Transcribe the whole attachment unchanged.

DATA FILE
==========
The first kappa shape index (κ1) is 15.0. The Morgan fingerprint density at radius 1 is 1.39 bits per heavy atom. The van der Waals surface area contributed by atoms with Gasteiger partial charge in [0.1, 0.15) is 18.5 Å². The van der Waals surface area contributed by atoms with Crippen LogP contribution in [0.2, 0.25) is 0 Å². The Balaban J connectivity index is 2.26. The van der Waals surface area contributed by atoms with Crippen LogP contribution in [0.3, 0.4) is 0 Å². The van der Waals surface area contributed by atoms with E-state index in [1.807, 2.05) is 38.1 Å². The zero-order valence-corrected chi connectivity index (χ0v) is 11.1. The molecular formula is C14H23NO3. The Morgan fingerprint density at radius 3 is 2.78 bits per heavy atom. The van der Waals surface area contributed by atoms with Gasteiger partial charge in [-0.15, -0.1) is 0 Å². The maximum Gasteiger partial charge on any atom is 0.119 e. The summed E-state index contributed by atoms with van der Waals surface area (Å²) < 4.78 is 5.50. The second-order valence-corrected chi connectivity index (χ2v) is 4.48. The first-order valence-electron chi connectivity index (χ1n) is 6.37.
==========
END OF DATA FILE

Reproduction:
The first kappa shape index (κ1) is 15.0. The Morgan fingerprint density at radius 1 is 1.39 bits per heavy atom. The van der Waals surface area contributed by atoms with Gasteiger partial charge in [0.1, 0.15) is 18.5 Å². The van der Waals surface area contributed by atoms with Crippen LogP contribution in [0.2, 0.25) is 0 Å². The Balaban J connectivity index is 2.26. The van der Waals surface area contributed by atoms with Crippen LogP contribution in [0.3, 0.4) is 0 Å². The van der Waals surface area contributed by atoms with E-state index in [1.807, 2.05) is 38.1 Å². The zero-order valence-corrected chi connectivity index (χ0v) is 11.1. The molecular formula is C14H23NO3. The Morgan fingerprint density at radius 3 is 2.78 bits per heavy atom. The van der Waals surface area contributed by atoms with Gasteiger partial charge in [-0.15, -0.1) is 0 Å². The maximum Gasteiger partial charge on any atom is 0.119 e. The summed E-state index contributed by atoms with van der Waals surface area (Å²) < 4.78 is 5.50. The second-order valence-corrected chi connectivity index (χ2v) is 4.48. The first-order valence-electron chi connectivity index (χ1n) is 6.37.